Strike aircraft might get new combat ID tool
Server technology would give pilots on-demand request capability
The Joint Forces Command is evaluating server technology that would provide pilots with a previously unavailable on-demand request capability for ground-based friendly force location information. Designed for fixed-wing strike aircraft in a coalition environment, the situational awareness system would help U.S. and coalition air crews determine which targets to hit and what to avoid on the ground.
Feeding from friendly force-tracking systems, such as Blue Force Tracking, a combat identification (CID) server developed by BAE Systems allows pilots to receive real-time situational awareness data in the cockpit to quickly verify the locations of friendly forces in a specific area to avoid friendly fire. The CID server queries several friendly force-tracking sources, such as BFT, and then reports back to the aircraft in seconds with the five closest friendly positions in the vicinity of a chosen target.
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“Although the CID server is not currently deployed, funding has been reprogrammed to get the system to a deployable status and address some requirements that have emerged in theater,” said John Miller, Bold Quest operational manager at Joint Forces Command. “That deployment decision is ongoing as a result of the past successful demonstrations of the CID server at Bold Quest.”
Since 2007, the CID server has been part of Bold Quest, the Joint Forces Command’s series of coalition CID capability assessments. Most recently, in fall 2010, Bold Quest 10-Norway was the first event in which a U.S. CID server and a recently developed United Kingdom CID server from General Dynamics operated side by side, demonstrating that they were interoperable. At Bold Quest 10-Norway, Norwegian ground and air forces were able to successfully communicate with the U.S. and U.K. CID servers and with one another.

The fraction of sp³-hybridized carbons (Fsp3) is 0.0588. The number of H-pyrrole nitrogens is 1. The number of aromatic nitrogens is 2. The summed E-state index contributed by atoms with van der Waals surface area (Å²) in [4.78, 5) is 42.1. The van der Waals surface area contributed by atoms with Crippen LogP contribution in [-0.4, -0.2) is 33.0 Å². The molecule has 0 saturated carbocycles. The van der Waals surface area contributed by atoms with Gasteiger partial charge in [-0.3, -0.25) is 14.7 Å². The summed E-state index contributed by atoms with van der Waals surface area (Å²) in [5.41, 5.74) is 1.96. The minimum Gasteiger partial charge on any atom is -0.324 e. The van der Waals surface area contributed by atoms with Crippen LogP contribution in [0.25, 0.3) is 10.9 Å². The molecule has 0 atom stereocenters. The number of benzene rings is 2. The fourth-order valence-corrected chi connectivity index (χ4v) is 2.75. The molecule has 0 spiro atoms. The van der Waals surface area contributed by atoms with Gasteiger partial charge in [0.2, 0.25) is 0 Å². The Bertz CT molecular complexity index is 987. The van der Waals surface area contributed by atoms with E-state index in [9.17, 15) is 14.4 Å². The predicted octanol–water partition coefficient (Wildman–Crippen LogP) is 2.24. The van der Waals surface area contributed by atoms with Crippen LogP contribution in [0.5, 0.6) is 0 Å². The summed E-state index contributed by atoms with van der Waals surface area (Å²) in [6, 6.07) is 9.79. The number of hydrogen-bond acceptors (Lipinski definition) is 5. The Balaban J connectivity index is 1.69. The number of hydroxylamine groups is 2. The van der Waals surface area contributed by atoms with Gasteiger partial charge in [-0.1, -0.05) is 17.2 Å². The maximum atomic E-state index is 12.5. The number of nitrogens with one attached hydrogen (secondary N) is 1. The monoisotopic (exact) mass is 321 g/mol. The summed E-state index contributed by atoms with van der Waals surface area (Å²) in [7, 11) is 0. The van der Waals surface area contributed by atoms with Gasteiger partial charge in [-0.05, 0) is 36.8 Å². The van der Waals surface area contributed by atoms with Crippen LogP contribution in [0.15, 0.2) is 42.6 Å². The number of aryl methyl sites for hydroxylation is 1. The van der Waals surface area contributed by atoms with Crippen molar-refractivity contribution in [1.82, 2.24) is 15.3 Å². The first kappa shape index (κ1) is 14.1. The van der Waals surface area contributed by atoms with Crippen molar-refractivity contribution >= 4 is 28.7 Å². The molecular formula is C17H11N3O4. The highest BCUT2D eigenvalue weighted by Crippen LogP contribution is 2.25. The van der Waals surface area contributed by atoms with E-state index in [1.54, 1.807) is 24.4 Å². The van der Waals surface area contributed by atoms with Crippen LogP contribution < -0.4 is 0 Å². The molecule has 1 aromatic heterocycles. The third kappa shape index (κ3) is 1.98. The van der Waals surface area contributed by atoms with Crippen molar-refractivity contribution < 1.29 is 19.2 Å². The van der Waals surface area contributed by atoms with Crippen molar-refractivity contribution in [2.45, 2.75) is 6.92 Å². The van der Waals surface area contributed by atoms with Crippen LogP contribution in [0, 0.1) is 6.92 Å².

About a dozen countries will participate in the Bold Quest 2011 operational demonstration scheduled in September near Indianapolis. Bold Quest 2011 will focus on combat identification related to fires on dismounts. At that event, CID servers will provide ground force location information to elements that provide supporting fires, such as coalition aircrews, joint terminal air controllers and fires coordinators.
“Nations bring their own friendly force-tracking technologies to Bold Quest, and they are not always designed to interoperate,” Miller said. “The CID server has demonstrated that it can take that friendly force location information from different sources and provide it on demand in a coalition environment.”
Greg Slabodkin is a contributing editor to Defense Systems.